Solicitors Minimum Terms & Conditions – a volatile time

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Until 2013/14, the Solicitors MTC enjoyed a relatively benign existence. They just “existed”. There was some excitement back in about 2005 when the aggregation clause was amended, and also I recall the minimum limit of indemnity increasing caused a minor stir. However, since 2014 they have faced unprecedented attention and we will just briefly look at here what is on the horizon.

Until 2013/14, the Solicitors MTC enjoyed a relatively benign existence. They just “existed”. There was some excitement back in about 2005 when the aggregation clause was amended, and also I recall the minimum limit of indemnity increasing caused a minor stir. However, since 2014 they have faced unprecedented attention and we will just briefly look at here what is on the horizon.

SRA Consultation 1

We are currently awaiting the outcome of the 2015 consultation (which followed the ill-considered Solicitors Regulation Authority (SRA) 2014 consultation), but significant changes were proposed. These included:

  • £500,000 per claim limit (minimum) 
  • A reduction of run-off cover to three years 
  • A limit on defence costs/excess to apply to them 
  • Extended exclusion clauses 
  • An aggregation limit (to avoid/limit sideways exposure)

In essence, the proposals would significantly “reduce” the minimum cover that insurers have to provide law firms thereby reducing the potential exposure when writing this business. The SRA will need to consider the commercial aspects of these proposals against the wider impact they would have on both the profession and the public.

The reasoning for these proposals can be understood when one considers the exposures faced by Insurers since 2007 in particular. It remains to be seen what changes are made in 2016, but it seems inevitable that we will see some reduction to the “gold-plated” nature of the policy. If nothing else, the aggregation clause needs reviewing and it is likely (although not inevitable) that a cap will be imposed there.

SRA Consultation 2

This came out in February 2016 and some minor amendments are proposed to the disclosure/re-imbursement provision, so as to bring the policy into line with the Insurance Act which comes into force on 12 August 2016. These changes are largely cosmetic, replacing “non-disclosure” with the phrase “fair representation of the risk”. However, policy wordings will need to be brought into line with this.

Court of Appeal 1

The outcome of the appeal in the aggregation case of AIG Europe Ltd v OC320301 LLP has just been handed down. While the subject is too detailed for this article, it is enough to note that the Court of Appeal has widened the stance taken by the court at first instance (and the ability to apply the aggregation clause), in that the requirement of an element of “dependency” has been removed. As regards the future, if an aggregate cap is built into the MTC, then the impact of this decision will be focused on historic policy years and not the future. This story probably has some way to run.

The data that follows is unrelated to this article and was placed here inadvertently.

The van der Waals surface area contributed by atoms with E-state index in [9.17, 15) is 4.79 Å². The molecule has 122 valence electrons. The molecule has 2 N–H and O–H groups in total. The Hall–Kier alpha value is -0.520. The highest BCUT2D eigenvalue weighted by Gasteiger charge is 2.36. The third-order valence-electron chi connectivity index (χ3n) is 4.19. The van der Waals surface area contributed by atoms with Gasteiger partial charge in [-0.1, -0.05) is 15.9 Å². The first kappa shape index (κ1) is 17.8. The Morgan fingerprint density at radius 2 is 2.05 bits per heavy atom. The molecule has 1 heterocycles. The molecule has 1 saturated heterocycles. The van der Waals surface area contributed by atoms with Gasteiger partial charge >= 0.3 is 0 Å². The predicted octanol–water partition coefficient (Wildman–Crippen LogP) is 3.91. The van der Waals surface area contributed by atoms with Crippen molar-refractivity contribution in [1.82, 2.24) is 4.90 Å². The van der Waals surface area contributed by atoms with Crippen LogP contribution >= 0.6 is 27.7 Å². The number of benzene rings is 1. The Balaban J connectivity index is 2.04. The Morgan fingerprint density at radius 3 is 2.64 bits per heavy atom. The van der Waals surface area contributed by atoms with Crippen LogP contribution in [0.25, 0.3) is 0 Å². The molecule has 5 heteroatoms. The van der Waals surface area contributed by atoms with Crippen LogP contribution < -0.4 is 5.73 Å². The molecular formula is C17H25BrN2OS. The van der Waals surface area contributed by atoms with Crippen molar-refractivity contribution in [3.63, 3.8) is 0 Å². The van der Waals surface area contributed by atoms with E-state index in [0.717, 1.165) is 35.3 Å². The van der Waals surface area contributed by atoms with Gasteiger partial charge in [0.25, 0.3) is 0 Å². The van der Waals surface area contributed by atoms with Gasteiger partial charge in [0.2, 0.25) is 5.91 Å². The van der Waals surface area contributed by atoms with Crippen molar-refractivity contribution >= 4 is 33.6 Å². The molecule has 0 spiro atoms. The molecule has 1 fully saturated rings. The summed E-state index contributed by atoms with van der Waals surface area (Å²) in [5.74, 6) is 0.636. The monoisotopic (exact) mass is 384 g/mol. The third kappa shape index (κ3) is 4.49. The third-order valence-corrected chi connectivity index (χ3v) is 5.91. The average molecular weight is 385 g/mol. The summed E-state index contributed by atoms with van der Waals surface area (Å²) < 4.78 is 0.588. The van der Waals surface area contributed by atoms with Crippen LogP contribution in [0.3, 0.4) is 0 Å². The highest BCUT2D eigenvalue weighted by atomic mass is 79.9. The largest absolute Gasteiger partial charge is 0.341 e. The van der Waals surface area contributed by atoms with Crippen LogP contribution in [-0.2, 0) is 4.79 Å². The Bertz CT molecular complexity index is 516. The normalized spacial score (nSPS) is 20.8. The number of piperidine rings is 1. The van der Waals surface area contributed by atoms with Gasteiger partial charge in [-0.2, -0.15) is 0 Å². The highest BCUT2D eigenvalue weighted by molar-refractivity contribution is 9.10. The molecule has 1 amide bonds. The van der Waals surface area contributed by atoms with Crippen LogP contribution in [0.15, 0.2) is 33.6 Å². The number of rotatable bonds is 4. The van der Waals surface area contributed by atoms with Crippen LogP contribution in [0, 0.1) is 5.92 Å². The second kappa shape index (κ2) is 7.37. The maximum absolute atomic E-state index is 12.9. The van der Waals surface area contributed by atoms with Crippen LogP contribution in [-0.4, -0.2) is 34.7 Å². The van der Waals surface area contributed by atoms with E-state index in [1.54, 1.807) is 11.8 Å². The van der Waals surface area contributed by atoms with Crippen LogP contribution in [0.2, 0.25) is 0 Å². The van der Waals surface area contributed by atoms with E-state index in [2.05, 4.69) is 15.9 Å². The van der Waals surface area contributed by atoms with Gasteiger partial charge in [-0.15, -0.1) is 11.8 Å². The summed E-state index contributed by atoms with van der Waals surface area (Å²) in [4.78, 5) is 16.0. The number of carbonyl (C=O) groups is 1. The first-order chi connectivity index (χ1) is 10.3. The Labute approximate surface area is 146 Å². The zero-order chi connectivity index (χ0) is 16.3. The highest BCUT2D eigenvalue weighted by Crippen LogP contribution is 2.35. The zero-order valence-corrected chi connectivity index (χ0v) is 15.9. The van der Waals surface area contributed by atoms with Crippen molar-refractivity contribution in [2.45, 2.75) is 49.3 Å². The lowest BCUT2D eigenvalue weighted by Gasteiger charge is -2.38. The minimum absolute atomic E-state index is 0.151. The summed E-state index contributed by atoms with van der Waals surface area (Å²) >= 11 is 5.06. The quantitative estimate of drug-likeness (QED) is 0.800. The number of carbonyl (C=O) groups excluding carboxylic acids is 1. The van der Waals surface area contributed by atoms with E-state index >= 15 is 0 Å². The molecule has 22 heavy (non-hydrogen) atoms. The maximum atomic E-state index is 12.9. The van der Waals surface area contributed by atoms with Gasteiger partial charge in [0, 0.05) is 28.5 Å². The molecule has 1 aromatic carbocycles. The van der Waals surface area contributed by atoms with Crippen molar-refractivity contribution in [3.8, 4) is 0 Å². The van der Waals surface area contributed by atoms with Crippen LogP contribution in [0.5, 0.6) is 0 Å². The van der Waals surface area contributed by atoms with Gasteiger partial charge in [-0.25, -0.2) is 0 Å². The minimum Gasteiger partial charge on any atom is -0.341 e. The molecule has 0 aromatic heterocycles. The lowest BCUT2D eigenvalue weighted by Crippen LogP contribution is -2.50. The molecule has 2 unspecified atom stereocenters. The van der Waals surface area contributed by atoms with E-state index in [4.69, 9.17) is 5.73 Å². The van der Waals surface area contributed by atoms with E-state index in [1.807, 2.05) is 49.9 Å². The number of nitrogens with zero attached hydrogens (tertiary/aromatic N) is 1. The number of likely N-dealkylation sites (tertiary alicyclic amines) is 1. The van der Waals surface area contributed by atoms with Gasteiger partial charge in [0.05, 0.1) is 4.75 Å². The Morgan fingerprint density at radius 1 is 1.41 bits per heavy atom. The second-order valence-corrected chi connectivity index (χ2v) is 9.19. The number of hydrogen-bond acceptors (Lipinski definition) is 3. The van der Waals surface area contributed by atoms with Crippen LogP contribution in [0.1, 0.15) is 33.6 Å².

Court of Appeal 2

The case of Impact Funding Solutions Ltd (Claimant) v Barrington Support Services Ltd (formerly Lawyers at Work Ltd) (Defendant) & AIG Europe Ltd (Third Party) concerned the application of the trading debt exclusion clause in the MTC. At first instance, AIG were successful in applying it. However, on appeal, the decision was overturned. The story continues and the matter is on its way to the Supreme Court.

While here is not the place to discuss the facts of the underlying claim in detail, if the decision stands then insurers may well face a number of exposures arising from agreements law firms have entered into with clients that otherwise would have been assumed to be excluded from cover. This decision helps bring into focus the SRA’s consultation on the MTC, and clarification on the wording of the currently available exclusions would be welcomed. Put simply, the wording used was drafted at a time when law firms operated in a very different way and the exclusion clause in total would benefit greatly from a review.

Summary

We may find that 2016 is a watershed year for the MTC. They may survive unscathed, in which case it is unlikely we will see any significant change in the medium term. Alternatively, the MTC could undergo major surgery. In that event, the renewal process will be a more lengthy and detailed task both for law firms and their brokers. It is not difficult to envisage an increase in coverage disputes as well as “knock-on” claims against a law firm’s brokers if the level of cover obtained is found to be inadequate. It is equally possible that some firms will be unable to get the cover they require, as the minimum level offered may simply be inadequate. While Bryan Adams recalls the Summer of ’69 with fondness, it remains to be seen with anyone will be singing about the Summer of 2016 in the future.

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